5. Stock exchange. Stock investors with highly appreciated securities can also do a like-kind exchange. Certain services offer investors with one highly appreciated security a way to trade it for an equivalently valued but more diversified portfolio. This expensive service can help investors avoid paying even larger capital gains taxes. But it is an entire field invented by government taxation. If the capital gains tax didn’t exist, all of those valuable workers and capital could be allocated to more economically beneficial means.
6. Exchange-traded funds. ETFs use stock exchanges to avoid triggering capital gains when stocks move in or out of the index on which the ETF is based. Stocks moving out of the index are exchanged for stocks moving into the index. Investor cost basis transfers to the new owners of the securities.
7. Traditional IRA and 401k. If you are in the higher tax brackets during your working career, you can benefit from contributing to a traditional IRA or 401k. This both reduces your income while you are in the higher brackets, and eliminates any capital gains as a result of trading in the account. Selling appreciated asset classes in a tax-deferred account avoids the capital gains tax normally associated with such trading. During gap years, between retirement and age 70, withdrawals from these accounts could be made in the lower tax brackets.
8. Roth IRA and 401k. These accounts can postpone taxes to a more favorable year, but Roth accounts can avoid them altogether. Having paid tax on deposits, a Roth account allows tax-free growth for the remainder of not only your life, but also the lifetime of your heirs. Unless you are in the higher tax brackets and approaching the gap years, Roth accounts are usually an excellent tax strategy.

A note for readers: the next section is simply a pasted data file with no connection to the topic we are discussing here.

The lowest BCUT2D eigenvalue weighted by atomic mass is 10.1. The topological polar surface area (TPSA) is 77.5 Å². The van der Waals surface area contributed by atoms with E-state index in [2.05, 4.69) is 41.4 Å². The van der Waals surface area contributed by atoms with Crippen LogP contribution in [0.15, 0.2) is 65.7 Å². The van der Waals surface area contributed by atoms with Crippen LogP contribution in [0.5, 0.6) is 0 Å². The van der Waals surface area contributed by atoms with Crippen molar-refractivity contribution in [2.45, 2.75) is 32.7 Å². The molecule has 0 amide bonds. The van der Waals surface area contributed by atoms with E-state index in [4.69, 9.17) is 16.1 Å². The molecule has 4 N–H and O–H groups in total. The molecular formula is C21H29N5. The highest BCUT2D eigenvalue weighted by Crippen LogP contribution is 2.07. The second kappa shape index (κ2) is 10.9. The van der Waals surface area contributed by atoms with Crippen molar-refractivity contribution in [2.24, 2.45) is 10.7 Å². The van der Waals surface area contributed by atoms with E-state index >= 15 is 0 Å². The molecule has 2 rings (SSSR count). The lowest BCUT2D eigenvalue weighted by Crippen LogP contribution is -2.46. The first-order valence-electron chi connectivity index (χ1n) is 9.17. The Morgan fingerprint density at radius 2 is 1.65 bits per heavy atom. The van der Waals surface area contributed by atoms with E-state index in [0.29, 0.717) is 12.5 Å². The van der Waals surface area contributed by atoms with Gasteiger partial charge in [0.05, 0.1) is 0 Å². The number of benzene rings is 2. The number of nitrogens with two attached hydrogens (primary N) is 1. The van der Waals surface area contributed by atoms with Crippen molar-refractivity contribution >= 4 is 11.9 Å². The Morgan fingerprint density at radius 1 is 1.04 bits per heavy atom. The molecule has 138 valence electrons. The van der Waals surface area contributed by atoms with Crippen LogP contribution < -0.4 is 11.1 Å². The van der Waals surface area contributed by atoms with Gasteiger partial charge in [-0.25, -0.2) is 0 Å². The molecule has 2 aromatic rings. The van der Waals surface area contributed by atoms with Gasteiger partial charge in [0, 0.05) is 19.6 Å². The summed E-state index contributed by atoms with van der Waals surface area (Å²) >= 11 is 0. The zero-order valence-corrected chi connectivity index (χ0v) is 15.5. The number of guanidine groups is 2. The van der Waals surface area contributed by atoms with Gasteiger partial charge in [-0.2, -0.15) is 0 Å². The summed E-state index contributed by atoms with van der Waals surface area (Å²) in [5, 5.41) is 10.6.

However, all of the tax-advantaged accounts described are further paperwork at the end of the day. No real economic value is gained from this complicated shuffle of assets, even though you clearly benefit by retaining more of your assets.
9. Give stocks to family members. If you are facing a high capital gains rate, you can give your highly appreciated securities to family members who are in lower brackets. Those receiving the gift do assume your cost basis for computing the gain, but use their own tax rate.
10. Move to a lower tax bracket state. State taxes are added on to federal gains tax rates and vary depending on your location. California has the highest U.S. capital gains rate and the second highest internationally, with a top rate of 37.1%. In the United States, nine states add nothing to the federal top rate of 23.8%: Alaska, Florida, Nevada, New Hampshire, South Dakota, Tennessee, Texas, Washington and Wyoming. No national value is added by moving, although individuals can certainly gain from living in a state that taxes their particular assets favorably.
11. Gift to charity. Instead of giving cash to charities you support, you can give appreciated stock. You receive the same tax deduction. When the charity sells the stock, it is not subject to any capital gains tax. The cash you would have given is the same amount you would have had for selling the stock and paying no capital gains yourself.
12. Buy and hold. Many investors buy good index funds that never need to be sold. Even if you re-balance regularly, rebalancing can often be accomplished by using the interest and dividends paid to purchase whichever investments need to be bolstered. The downside is that your capital is locked inside the investment vehicles and not free to be used for greater economic gain.
13. Wait until you die. Most people die holding highly appreciated investments. When you die, your heirs get a step up in cost basis and therefore pay no capital gains tax on a lifetime of growth.
All of the above (and more) are strategies we can look at as we examine your future tax burdens. The last one, however … well, let’s not settle for that one, shall we?